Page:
E3L encodes a double-stranded-RNA (dsRNA)-binding protein kinase inhibitor with orthologues in all ChPV genera except Avipoxvirus and Molluscipoxvirus. The E3L gene product provides IFN resistance to VACV-infected cells and broad host range to virus infection in tissue culture and is a virulence determinant (4, 9). The ORFV NZ2 strain E3L homologue is also involved in IFN resistance (31) and is 93% and 53% identical to its OV-SA00 and BPSV counterparts, respectively. ORFV and BPSV 020 are most similar at the carboxy-terminal half of the protein, which is predicted to bind dsRNA through a conserved binding motif (10). The amino-terminal half of the protein is less conserved (45% amino acid identity) and includes two deletions of six and four amino acids in ORFV. In VACV, the amino-terminal half of E3L is dispensable for replication in cell culture and is not required for IFN resistance. However, this region is required for full virulence in a mouse intranasal inoculation model (9). It is thus possible that differences between ORFV and BPSV in the amino-terminal half of 020 are significant for host range and pathogenesis in their respective hosts.

OV-SA00 and OV-IA82 127 are orthologues (95% amino acid identity) of the previously described ORFV NZ2 and NZ7 strain IL-10 genes (23). BV-AR02 127 is divergent from ORFV homologues (77% amino acid identity) with most amino acid differences concentrated in the amino terminal third of the protein (27% amino acid identity in the first 50 amino acids). Nevertheless, a putative signal peptide is present in the amino terminus of all three IL-10 homologues presented here. The carboxy two-thirds of PPV IL-10 are highly conserved with cellular IL-10, with all ORFV interleukin 10 (IL-10) proteins sequenced to date being most similar to ovine IL-10 (23; this work). Notably, and in agreement with previous results, BV-AR02 127 shares in this conserved region six residues identical to bovine but not to ovine and ORFV IL-10, including a His residue at position 75 predicted to interact with the IL-10 receptor chain 1 (67). These features may reflect specific adaptation to the natural host.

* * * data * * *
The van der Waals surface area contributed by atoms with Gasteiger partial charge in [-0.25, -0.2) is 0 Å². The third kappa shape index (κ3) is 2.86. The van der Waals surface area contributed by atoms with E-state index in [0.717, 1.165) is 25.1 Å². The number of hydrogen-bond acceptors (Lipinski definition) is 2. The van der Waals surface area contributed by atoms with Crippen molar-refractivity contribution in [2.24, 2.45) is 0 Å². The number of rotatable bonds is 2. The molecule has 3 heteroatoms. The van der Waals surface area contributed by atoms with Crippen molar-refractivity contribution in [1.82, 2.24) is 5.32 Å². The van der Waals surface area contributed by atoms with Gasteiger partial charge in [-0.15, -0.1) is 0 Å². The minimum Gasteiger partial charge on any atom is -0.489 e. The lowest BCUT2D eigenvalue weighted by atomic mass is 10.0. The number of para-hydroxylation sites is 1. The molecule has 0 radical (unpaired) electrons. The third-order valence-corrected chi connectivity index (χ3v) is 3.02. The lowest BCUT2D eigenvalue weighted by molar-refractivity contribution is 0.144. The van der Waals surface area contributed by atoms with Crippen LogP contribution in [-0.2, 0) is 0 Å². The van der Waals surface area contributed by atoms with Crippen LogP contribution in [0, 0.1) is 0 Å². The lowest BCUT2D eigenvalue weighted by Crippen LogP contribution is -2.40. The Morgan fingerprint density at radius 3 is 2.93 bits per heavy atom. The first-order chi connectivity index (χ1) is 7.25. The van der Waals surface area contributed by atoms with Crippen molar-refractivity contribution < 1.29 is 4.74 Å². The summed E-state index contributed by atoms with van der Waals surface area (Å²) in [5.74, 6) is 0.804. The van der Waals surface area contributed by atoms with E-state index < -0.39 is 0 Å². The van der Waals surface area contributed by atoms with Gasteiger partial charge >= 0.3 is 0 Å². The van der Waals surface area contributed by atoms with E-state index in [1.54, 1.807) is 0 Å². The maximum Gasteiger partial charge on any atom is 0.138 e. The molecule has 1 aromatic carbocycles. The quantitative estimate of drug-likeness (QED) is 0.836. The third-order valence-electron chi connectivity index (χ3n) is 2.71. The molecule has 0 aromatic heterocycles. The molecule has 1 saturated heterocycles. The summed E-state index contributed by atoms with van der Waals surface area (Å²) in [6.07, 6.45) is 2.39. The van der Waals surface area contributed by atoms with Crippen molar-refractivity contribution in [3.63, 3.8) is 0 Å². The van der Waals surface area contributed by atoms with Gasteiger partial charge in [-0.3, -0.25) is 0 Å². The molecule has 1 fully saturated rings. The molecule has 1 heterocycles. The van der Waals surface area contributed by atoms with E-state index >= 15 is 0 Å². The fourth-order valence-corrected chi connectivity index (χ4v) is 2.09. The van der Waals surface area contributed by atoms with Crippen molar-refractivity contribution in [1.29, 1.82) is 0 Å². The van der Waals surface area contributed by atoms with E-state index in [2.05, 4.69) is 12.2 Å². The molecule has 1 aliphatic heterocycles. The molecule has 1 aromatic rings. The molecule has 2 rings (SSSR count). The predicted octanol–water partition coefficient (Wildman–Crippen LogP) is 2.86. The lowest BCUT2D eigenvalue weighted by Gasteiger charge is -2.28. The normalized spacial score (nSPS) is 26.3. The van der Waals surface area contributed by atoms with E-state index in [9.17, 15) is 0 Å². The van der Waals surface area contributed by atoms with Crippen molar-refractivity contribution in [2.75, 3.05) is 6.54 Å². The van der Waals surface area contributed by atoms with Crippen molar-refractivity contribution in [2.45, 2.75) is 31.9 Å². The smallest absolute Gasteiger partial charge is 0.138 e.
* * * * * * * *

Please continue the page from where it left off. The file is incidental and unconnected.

PPVs 117 are orthologues of ORFV GIF, a protein which binds and inhibits GM-CSF and IL-2 in vitro and may function as an immunomodulatory factor in vivo (15). OV-SA00, OV-IA82, and NZ2 strain GIF homologues are very similar to each other (94% amino acid identity), containing at least six potentially structurally significant Cys residues and an amino-terminal signal peptide. While BV-AR02 GIF shares these structural features, it is only 38 to 40% identical to ORFV GIF, an unexpected divergence considering the similarity between ovine and bovine GM-CSF and IL-2 (83 and 96% amino acid identity, respectively). Notably, PPV 117 shares 22 to 25% amino acid identity with PPV 112, a gene also predicted to encode a signal peptide and expressed at early times postinfection in ORFV strain Orf-11 (Table (Table1).1). Both PPV 117 and 112 share limited sequence similarity and/or Cys patterns with VACV C23L and myxoma virus MT-1 chemokine binding proteins and VACV A41L virulence factor. Taken together, these data suggest that PPV 117 and 112 may be members of a divergent family of poxviral chemokine- and cytokine-binding virulence factors.

ORFV 132 and BPSV 006 encode homologues of mammalian VEGFs, angiogenic factors that bind receptor tyrosine kinases to affect embryonic development and tumor neovascularization (11, 53, 62, 85). ORFV, PCPV, and BPSV encode the only known viral VEGFs (vVEGFs), all of which contain a characteristic cystine knot motif, a potential signal sequence, potential N- and O-linked glycosylation sites, a carboxy-terminal Thr/Pro-rich motif unique to vVEGFs, and an Asp residue (position 85 in BPSV VEGF) associated with specific VEGF receptor binding (38, 79; this paper). All vVEGFs are flanked by similar putative transcriptional control elements (38, 79; this paper) suggesting that, as is the case for ORFV (38), these genes are expressed at early times postinfection. ORFV VEGF is known to play a role in ORFV pathogenesis associated with vascularization and epidermal lesion proliferation (70).

OV-SA00 and OV-IA82 VEGF are 38% identical to each other and most similar to NZ7 and NZ2-like VEGFs (90 and 80% amino acid identity, respectively). Previous sequence analysis of ORFV isolates from diverse geographic origins segregated VEGFs into two divergent groups, a more conserved NZ7-like group and a more variable NZ-2 group (52). The data presented here for U.S. ORFV isolates further supports the notion that VEGF type is independent of the geographic origin (52).